If you look to the right of my blog home page, you will see that these posts are consistently the most popular.

Benjamin Mako Hill had some really interesting ideas on how locked down phones, unskippable first tracks on DVDs, and other anti-features in software really mess with our life. A nice examples is cameras that won’t boot with third party batteries. Implementing these anti-features are actually complex programming jobs for some poor lost souls. I mean it’s hard to lock down Vista Basic to make sure it can only run 3 applications at once.

A really scary thought is that 3 Billion of us pass our most sensitive data through devices completely controlled by companies we don’t trust at all. These devices are called cell (or mobile) phones. Gives new and important meaning to telephony projects like the Village Telco and OpenBTS.

Mako’s memes are strongly aligned with the Cell-networks as a Walled Garden ideas of Steve Song.

Tridge, FOSS, and Patents

Great talk by Andrew ‘Tridge’ Tridgell on Patent Defense for Free Software. In particular how to analyse patents from an open source perspective. The key message for me was not to be frightened off by patents. Instead, we should apply the same serious analysis and rigor we apply to FOSS development to analyse patents so we can avoid them interfering with our FOSS projects. He also discussed various defenses – to my surprise the “prior art” is the weakest and hardest to prove. The best defense is to annihilate the specific claims of the patent. This requires careful analysis, far beyond simply scanning the patent abstract.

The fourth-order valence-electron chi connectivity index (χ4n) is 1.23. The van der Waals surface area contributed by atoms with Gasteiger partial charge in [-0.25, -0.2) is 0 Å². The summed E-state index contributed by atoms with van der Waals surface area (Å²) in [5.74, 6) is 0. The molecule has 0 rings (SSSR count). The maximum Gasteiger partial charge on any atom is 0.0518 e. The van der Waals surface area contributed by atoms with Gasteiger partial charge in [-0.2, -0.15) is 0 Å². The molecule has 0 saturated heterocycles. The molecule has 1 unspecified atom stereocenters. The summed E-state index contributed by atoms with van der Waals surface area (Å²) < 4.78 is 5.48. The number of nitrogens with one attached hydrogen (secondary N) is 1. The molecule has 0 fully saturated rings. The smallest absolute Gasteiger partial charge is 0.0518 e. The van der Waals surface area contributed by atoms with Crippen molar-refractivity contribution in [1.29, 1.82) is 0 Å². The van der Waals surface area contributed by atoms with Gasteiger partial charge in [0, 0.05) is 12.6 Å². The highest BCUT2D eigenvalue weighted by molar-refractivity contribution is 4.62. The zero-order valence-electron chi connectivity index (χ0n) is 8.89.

Furthermore, he suggests that the FOSS community make patent infringement claims so painful that closed companies wince at the thought of tangling with FOSS developers. Many patent claims are very narrow in practice so this is not as hard as it sounds. For example if a FOSS developer is hassled over a specific patent they should develop a work around and publish it. A free alternative to the patented (and presumably licensed) technique greatly reduces the value of that patent. I have written about the need for free speech codecs, an area where people constantly get spooked by patents.

This talk and a few questions to Tridge gave me a great plan for ensuring my codec2 project won’t hit any patent hassles. More on this topic in this APC mag story and of course check out the LCA talk videos when they are posted.

Village Telco at LCA 2010